SIDNEY – Ohio’s COVID-19 case rate has more than doubled in the past two weeks, a trend Shelby County hasn’t experienced in that time frame.
In the past two weeks, Shelby County has reported 20.6 cases of COVID-19 per 100,000 residents, which is down from the 28.8 cases per 100,000 residents it reported last week.
Ohio’s COVID-19 case rate is 45.8 cases per 100,000 residents, which is up from the 27 cases per 100,000 residents the state reported last week. Two weeks ago Ohio reported 19.2 cases per 100,000 residents.
In total, Shelby County has reported 4,800 cases of COVID-19 with 165 hospitalizations and 97 deaths during the pandemic.
There are 4,672 Shelby County residents who are presumed to have recovered from COVID-19, and there are 31 active cases – up from the 30 active cases that were reported last week.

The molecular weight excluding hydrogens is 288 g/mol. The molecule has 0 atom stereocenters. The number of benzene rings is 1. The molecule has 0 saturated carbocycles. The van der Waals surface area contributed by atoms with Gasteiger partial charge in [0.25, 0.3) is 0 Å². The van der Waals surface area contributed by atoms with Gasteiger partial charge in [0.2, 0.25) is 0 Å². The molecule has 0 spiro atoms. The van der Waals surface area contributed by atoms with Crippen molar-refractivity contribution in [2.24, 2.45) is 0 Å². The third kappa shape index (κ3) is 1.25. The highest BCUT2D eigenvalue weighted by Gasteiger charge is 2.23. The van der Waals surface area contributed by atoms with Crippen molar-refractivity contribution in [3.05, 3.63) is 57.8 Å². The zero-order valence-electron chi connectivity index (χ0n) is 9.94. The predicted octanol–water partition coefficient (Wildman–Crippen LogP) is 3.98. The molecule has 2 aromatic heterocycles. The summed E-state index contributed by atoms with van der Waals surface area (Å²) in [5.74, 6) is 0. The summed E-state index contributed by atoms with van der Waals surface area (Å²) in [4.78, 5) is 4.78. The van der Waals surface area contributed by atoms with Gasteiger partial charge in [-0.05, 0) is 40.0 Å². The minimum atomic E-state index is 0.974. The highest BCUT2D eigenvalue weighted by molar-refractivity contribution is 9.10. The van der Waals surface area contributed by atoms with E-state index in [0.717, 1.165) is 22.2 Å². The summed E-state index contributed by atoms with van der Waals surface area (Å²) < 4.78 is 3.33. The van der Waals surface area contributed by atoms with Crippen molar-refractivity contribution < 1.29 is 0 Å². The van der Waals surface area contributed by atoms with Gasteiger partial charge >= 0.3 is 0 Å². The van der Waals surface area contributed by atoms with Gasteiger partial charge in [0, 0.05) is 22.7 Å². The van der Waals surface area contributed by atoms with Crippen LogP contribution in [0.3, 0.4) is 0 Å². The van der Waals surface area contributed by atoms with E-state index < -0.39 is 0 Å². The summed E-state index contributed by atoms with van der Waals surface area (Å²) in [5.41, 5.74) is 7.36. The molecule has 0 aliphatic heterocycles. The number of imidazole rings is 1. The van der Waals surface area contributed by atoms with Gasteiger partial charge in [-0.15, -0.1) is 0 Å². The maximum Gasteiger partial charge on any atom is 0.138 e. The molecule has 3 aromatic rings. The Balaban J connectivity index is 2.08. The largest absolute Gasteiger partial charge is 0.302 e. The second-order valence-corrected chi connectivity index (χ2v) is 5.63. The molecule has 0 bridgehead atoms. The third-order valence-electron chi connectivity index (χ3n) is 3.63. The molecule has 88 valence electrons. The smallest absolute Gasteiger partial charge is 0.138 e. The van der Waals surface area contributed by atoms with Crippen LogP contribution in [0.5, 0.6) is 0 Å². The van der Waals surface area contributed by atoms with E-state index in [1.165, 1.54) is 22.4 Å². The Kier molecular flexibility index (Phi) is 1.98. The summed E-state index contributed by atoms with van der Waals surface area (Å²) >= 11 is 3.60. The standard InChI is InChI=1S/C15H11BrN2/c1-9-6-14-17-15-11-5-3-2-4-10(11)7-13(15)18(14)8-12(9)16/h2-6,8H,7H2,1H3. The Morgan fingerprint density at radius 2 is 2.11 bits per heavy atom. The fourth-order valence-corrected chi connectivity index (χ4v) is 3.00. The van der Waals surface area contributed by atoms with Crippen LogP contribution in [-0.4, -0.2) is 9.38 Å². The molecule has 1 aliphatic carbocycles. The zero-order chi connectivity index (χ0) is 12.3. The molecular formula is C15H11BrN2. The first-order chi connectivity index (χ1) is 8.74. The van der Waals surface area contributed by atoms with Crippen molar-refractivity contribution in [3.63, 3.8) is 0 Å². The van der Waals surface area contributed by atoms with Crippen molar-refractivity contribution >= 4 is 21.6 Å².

Throughout Ohio there have been 1,120,120 cases of COVID-19 with 61,377 hospitalizations, 8,413 intensive care admissions and 20,449 resident deaths.
Ohio reported 822 new cases of COVID-19 in the previous 24 hours, which is up from the 21-day average of 391 cases.
Hospitalizations are up with 52 reported in the previous 24 hours compared to the 21-day average of 34, and intensive care admissions are up with seven reported in the previous 24 hours compared to the 21-day average of five.
In Shelby County, 14,564 people have started or completed COVID-19 vaccinations, which is 29.97% of the population and up 102 people since last week. Statewide, 5,690,345 people have been vaccinated, which is 48.68% of the population. All Ohioans 12 and older are eligible for vaccination.
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